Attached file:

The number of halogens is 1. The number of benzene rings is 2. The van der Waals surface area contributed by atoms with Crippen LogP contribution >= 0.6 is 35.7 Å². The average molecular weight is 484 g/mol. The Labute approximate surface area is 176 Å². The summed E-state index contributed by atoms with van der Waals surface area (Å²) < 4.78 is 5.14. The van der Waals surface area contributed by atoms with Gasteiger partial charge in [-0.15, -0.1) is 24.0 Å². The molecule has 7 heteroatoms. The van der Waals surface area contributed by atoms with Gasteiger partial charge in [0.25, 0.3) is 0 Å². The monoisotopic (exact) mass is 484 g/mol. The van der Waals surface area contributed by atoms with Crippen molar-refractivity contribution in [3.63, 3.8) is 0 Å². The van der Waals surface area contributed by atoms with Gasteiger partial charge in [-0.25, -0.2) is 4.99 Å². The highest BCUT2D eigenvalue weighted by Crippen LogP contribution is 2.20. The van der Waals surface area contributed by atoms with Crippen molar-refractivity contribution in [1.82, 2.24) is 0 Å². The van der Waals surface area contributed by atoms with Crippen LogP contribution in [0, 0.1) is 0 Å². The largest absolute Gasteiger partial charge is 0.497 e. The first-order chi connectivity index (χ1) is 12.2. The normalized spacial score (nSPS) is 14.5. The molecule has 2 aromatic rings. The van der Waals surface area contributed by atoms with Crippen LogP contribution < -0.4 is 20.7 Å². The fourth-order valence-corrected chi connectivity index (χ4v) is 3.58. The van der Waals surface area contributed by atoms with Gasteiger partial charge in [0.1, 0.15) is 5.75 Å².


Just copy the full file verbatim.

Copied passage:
The number of halogens is 1. The number of benzene rings is 2. The van der Waals surface area contributed by atoms with Crippen LogP contribution >= 0.6 is 35.7 Å². The average molecular weight is 484 g/mol. The Labute approximate surface area is 176 Å². The summed E-state index contributed by atoms with van der Waals surface area (Å²) < 4.78 is 5.14. The van der Waals surface area contributed by atoms with Gasteiger partial charge in [-0.15, -0.1) is 24.0 Å². The molecule has 7 heteroatoms. The van der Waals surface area contributed by atoms with Gasteiger partial charge in [0.25, 0.3) is 0 Å². The monoisotopic (exact) mass is 484 g/mol. The van der Waals surface area contributed by atoms with Crippen molar-refractivity contribution in [3.63, 3.8) is 0 Å². The van der Waals surface area contributed by atoms with Gasteiger partial charge in [-0.25, -0.2) is 4.99 Å². The highest BCUT2D eigenvalue weighted by Crippen LogP contribution is 2.20. The van der Waals surface area contributed by atoms with Crippen molar-refractivity contribution in [1.82, 2.24) is 0 Å². The van der Waals surface area contributed by atoms with Crippen LogP contribution in [0, 0.1) is 0 Å². The largest absolute Gasteiger partial charge is 0.497 e. The first-order chi connectivity index (χ1) is 12.2. The normalized spacial score (nSPS) is 14.5. The molecule has 2 aromatic rings. The van der Waals surface area contributed by atoms with Crippen LogP contribution < -0.4 is 20.7 Å². The fourth-order valence-corrected chi connectivity index (χ4v) is 3.58. The van der Waals surface area contributed by atoms with Gasteiger partial charge in [0.1, 0.15) is 5.75 Å².